One of the reasons I planned to start Tecfidera on a Saturday was the fear of being overcome by side effects at work. The doctor, however, was so adamant that I should start right away that I did. And so the side effects came. At work. And oh they were embarrassing.
To be honest, I’m quite grateful they weren’t as bad as I’ve been reading online. I didn’t have any gastrointestinal issues, which is something I definitely appreciate. But the flushing… oh my.
I don’t know if I misunderstood what the doctor told me, but I was under the impression flushing occurred roughly 30 minutes after taking the capsule. Turns out, it can happen hours after the dose. So I went to the bathroom at lunch time and when I faced the mirror it didn’t look like someone told me something that made me blush, it didn’t even look like I was drunk. I looked like I had severe sunburn. Face, neck, chest, arms, even hands. I was wearing a red shirt and there was no difference between the shirt and my skin. I didn’t know where to hide.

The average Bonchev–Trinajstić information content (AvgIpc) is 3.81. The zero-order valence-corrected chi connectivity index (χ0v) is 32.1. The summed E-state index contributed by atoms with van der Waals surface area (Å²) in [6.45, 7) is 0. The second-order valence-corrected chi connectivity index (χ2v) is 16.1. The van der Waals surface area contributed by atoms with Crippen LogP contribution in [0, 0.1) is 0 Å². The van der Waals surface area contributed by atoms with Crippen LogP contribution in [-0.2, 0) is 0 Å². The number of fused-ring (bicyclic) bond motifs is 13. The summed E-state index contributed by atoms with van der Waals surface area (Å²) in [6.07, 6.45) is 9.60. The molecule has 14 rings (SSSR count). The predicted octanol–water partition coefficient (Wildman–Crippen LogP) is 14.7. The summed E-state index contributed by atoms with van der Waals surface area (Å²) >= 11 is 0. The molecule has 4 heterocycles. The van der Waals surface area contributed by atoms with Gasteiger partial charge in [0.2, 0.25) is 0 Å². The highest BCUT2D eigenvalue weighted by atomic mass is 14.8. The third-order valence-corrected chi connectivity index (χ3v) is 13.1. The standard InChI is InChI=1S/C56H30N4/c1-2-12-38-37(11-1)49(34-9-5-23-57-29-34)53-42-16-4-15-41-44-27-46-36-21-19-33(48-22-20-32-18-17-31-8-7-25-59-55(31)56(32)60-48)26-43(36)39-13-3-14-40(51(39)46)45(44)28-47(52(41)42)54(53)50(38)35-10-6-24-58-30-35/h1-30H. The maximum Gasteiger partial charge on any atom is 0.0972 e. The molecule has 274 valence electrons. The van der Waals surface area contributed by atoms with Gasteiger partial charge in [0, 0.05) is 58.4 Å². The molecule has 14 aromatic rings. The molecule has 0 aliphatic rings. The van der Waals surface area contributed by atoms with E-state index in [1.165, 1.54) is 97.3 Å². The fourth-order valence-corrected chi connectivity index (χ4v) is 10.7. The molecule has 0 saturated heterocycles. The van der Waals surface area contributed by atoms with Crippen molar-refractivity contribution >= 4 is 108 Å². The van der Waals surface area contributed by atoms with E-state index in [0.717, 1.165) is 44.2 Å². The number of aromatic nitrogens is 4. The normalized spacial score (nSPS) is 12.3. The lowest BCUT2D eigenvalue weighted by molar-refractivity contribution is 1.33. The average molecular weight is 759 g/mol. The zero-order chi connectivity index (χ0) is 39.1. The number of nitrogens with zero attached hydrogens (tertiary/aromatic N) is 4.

The good news is it disappeared more or less an hour later.
The even better news it that yesterday and today the redness wasn’t so intense. Now I just look drunk for about an hour. The body is getting used to it. Same with the headache that I get five to ten minutes after taking Tecfidera. Today I almost didn’t feel it. If this is the worst, I think I can live with it.
Surprisingly, I’m having trouble with something no one seemed to think about. It can be common for people with multiple sclerosis to have difficulty swallowing. I’ve always had a hard time swallowing big pills. Those Tecfidera capsules? They are HUGE, and hard. I can’t take them with water, they just won’t go down. My trick is to just chew my food really well and then put the capsule in my mouth with the food, under cover. It usually works, but it’s still uncomfortable.
In other news, the MRI I was supposed to have on Tuesday was moved to Saturday. I think when I look back on 2015 I’m going to call it the year of waiting. Today is exactly one year after the optic neuritis that sent me on this change of medication journey.